Typically when most people think about hydrographic survey, if they have any concept of it, they might think of this… an ocean or coastal survey. Or…
Or we might think this when thinking hydrosurvey or how to obtain bathymetry… Just wade the section!
Today, the world I want to talk briefly about is the world in between… about hydrographic survey in shallow water streams and how it’s done and the equipment involved and then a few project examples. Not so typical hydro survey perception: The big boats with outboard props. These boats are typically used on larger channels and reservoirs. The top picture was taken at Fort Peck Lake, Montana while the lower picture was taken on Sacramento River near Sacramento during a high flow event. One key thing to understand is that you need the right equipment for the right job. Seems pretty obvious but it’s significant when it comes to hydrographic surveying on shallow inland water bodies.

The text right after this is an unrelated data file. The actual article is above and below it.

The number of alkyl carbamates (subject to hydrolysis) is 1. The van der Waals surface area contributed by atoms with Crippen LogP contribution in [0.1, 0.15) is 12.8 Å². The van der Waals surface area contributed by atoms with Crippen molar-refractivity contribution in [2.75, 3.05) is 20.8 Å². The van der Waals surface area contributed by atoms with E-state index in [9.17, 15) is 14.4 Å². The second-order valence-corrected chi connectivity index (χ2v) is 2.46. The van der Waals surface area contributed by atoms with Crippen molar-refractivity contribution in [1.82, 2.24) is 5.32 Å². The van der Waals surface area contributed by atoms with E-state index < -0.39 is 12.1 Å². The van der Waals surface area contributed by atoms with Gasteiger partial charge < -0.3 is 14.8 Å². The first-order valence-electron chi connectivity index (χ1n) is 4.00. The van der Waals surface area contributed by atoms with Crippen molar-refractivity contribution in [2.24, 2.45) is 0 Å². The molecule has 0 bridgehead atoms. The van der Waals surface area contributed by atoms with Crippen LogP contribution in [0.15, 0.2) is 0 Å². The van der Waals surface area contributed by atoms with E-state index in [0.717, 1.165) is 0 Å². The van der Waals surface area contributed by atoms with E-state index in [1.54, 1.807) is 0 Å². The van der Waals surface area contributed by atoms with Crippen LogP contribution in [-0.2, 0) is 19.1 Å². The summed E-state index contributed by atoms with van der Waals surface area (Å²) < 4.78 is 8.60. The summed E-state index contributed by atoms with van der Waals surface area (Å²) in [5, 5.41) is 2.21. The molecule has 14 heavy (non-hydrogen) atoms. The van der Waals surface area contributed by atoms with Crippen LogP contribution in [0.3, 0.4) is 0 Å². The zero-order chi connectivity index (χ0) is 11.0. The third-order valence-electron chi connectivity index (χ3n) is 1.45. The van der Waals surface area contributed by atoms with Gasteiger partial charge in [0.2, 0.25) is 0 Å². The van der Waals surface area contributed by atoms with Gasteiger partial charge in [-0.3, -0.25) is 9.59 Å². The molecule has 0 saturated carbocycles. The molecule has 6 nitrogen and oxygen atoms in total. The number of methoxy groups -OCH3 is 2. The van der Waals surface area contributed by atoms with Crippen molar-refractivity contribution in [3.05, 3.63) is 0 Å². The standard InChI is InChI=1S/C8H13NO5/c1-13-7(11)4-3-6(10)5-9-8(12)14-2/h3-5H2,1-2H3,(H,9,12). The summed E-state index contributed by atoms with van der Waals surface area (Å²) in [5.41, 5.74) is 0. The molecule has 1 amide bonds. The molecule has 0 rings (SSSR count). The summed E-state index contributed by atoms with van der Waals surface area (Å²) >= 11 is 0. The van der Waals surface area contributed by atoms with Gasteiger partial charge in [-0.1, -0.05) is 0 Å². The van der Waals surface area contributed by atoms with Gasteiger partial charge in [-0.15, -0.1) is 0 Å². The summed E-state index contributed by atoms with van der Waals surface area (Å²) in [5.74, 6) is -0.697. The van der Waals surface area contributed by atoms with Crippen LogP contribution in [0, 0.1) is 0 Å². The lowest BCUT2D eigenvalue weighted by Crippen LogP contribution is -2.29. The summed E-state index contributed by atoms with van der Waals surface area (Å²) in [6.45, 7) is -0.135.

Again, a not so typical hydro survey perception: The standard boats with outboard jets. The jet boat is our most prominently used hydrosurvey craft. The upper picture is on the American River while the lower photo is on the Sacramento River
And the extremely untypical hydro survey vehicles: The specialized boats. The airboat on the Platte River in Nebraska, the zodiac in a small pond, the cataraft on the Rio Grande near Bernalillo, NM.
I’d like to now take you through an example of the full hydrosurvey process on a river where 2ft contour mapping is desired. In this case, this is the San Joaquin River, just south of Stockton, California which is south of Sacramento. The project in this case was to survey near 300 miles of channel in San Joaquin system back in 1997. I’m going to show you a part of that and I’ll show you a typical set-up now not necessarily what was used back in 1997.
Pictures of the San Joaquin River including a bird’s eye view out of Bing.